On the other hand, the fact that we've managed to reach an agreement, something that I've very strongly supported that prevents Iran from getting a nuclear weapon and we did that without going to war. And that I believe we're seeing a fall in our relationships with Iran is a very positive step. So if your question is, do I want to see that relationship become more positive in the future? Yes.
Can I tell that we should open an embassy in Tehran tomorrow? No, I don't think we should. But I think the goal has go to be as we've done with Cuba, to move in warm relations with a very powerful and important country in this world.
For folks who don't follow such things, "normal diplomatic relations with country X" and "opening an embassy in country X" are different words for the same thing. When we have "normal diplomatic relations" with a country, it means we have an embassy and an ambassador in that country's capital city, and they have an embassy and an ambassador in Washington. When we "restore diplomatic relations" with a country, it means we re-open our embassy in that country's capital and they re-open their embassy in Washington. When we "restored diplomatic relations" with Cuba, we re-opened our embassy in Havana, and the Cubans re-opened their embassy in Washington. "Normal diplomatic relations" doesn't mean "best buddies." It's like passing your neighbor in the street and saying hi. It doesn't mean you're best buds. It means you have normal relations.
If this kind of dishonest, gratuitous and manipulative Iran-bashing is what Team Clinton is doing now, I fear what they would do if they get back in power. I don't fear at all that a President Clinton would "tear up the Iran deal on her first day in office"; I'm very confident that she wouldn't do that. I'm afraid that she would try to undermine the scope of the deal from the margins. I fear that she would try to provoke Iran by doing some anti-Iran thing not explicitly prohibited by the agreement. If the Iranians retaliated in kind to her provocation, which is certainly something they might do, then she would likely say: OMG! Did you see what the wicked Iranians just did? And she would use that as an excuse for further escalation.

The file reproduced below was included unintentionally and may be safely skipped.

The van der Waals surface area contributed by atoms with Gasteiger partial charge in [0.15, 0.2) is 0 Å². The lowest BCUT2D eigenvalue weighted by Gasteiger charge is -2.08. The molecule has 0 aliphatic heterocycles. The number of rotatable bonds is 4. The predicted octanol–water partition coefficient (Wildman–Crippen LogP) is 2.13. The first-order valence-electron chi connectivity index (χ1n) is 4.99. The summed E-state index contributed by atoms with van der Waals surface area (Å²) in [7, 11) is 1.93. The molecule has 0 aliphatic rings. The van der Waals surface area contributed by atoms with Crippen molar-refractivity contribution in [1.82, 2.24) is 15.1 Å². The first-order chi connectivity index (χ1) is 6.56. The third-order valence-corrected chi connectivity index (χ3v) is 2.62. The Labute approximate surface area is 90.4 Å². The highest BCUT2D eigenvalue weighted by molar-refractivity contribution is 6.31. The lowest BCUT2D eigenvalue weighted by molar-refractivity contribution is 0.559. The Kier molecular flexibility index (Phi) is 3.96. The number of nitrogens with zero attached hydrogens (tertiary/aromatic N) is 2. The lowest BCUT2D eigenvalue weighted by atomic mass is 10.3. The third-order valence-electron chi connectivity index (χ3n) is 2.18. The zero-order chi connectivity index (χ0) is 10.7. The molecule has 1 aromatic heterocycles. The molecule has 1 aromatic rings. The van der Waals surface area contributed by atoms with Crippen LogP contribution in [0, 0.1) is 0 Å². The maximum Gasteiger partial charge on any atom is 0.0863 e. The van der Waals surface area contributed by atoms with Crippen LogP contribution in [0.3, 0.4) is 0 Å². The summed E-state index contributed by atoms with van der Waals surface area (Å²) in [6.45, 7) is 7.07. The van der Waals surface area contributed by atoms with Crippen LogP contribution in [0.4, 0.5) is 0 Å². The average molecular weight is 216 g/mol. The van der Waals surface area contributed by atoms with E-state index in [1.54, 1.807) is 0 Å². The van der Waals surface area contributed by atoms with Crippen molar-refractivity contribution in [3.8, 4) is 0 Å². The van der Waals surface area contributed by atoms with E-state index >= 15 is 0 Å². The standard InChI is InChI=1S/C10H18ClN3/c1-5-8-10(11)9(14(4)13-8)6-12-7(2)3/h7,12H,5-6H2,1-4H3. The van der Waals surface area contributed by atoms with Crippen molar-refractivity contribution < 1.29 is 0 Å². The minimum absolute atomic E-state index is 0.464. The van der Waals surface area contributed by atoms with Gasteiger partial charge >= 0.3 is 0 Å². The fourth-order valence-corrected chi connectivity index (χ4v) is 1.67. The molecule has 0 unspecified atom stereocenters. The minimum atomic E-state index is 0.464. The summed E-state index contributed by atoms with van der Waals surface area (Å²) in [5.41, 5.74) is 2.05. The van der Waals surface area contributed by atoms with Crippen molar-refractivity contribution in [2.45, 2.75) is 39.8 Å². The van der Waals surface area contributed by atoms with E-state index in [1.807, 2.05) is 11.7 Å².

And the thing is, it's not even Iranians who would likely be the primary victims of such a policy. The Iranians, one suspects, are going to be more or less fine, because the Europeans are very unlikely to accommodate a U.S. effort to overturn the Iran deal wholesale, no matter who the next President of the U.S. is. The most likely victims of a renewed U.S.-Iran confrontation in the next Administration will be Iraqis, Syrians, Yemenis, and Afghans. Because when two big countries want to mess with each other but don't want to pay the cost of a direct confrontation, they fight a proxy war somewhere else, someplace where people aren't in a position to defend themselves from being used as pawns in someone else's proxy war. And I fear that the Saudi government, in particular, might see the prospect of an incoming Clinton Administration the way that the South Vietnamese government saw the prospect of the incoming Nixon Administration in 1968: there's no urgency to end the wars in Syria or Yemen now, because with the incoming Clinton Administration, we get to continue the wars.
The New York Times should have fact-checked Jake Sullivan's claim on Iran diplomacy when they reported it. It would be easy enough for them to compare Sullivan's accusation with the actual debate transcript. If you agree that the Times fell down on the job, you can tell them so here.